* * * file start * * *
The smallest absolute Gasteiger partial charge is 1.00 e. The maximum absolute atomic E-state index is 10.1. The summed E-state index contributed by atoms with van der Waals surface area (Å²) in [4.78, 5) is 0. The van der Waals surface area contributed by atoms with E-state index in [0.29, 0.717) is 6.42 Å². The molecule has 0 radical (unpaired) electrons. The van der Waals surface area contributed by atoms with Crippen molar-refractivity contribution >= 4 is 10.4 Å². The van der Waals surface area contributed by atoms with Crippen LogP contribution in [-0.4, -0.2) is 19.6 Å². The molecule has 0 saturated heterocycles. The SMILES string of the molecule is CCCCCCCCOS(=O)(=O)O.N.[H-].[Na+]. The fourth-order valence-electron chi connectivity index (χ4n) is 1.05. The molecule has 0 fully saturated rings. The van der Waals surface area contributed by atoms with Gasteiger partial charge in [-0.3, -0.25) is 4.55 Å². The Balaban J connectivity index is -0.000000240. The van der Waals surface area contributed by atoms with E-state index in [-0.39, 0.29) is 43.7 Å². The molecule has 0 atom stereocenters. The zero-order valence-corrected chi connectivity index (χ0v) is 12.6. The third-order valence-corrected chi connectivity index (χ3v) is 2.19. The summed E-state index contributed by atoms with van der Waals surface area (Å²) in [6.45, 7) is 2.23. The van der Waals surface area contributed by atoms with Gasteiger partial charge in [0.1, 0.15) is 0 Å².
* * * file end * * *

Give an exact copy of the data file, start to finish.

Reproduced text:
The smallest absolute Gasteiger partial charge is 1.00 e. The maximum absolute atomic E-state index is 10.1. The summed E-state index contributed by atoms with van der Waals surface area (Å²) in [4.78, 5) is 0. The van der Waals surface area contributed by atoms with E-state index in [0.29, 0.717) is 6.42 Å². The molecule has 0 radical (unpaired) electrons. The van der Waals surface area contributed by atoms with Crippen molar-refractivity contribution >= 4 is 10.4 Å². The van der Waals surface area contributed by atoms with Crippen LogP contribution in [-0.4, -0.2) is 19.6 Å². The molecule has 0 saturated heterocycles. The SMILES string of the molecule is CCCCCCCCOS(=O)(=O)O.N.[H-].[Na+]. The fourth-order valence-electron chi connectivity index (χ4n) is 1.05. The molecule has 0 fully saturated rings. The van der Waals surface area contributed by atoms with Gasteiger partial charge in [-0.3, -0.25) is 4.55 Å². The Balaban J connectivity index is -0.000000240. The van der Waals surface area contributed by atoms with E-state index in [-0.39, 0.29) is 43.7 Å². The molecule has 0 atom stereocenters. The zero-order valence-corrected chi connectivity index (χ0v) is 12.6. The third-order valence-corrected chi connectivity index (χ3v) is 2.19. The summed E-state index contributed by atoms with van der Waals surface area (Å²) in [6.45, 7) is 2.23. The van der Waals surface area contributed by atoms with Gasteiger partial charge in [0.1, 0.15) is 0 Å².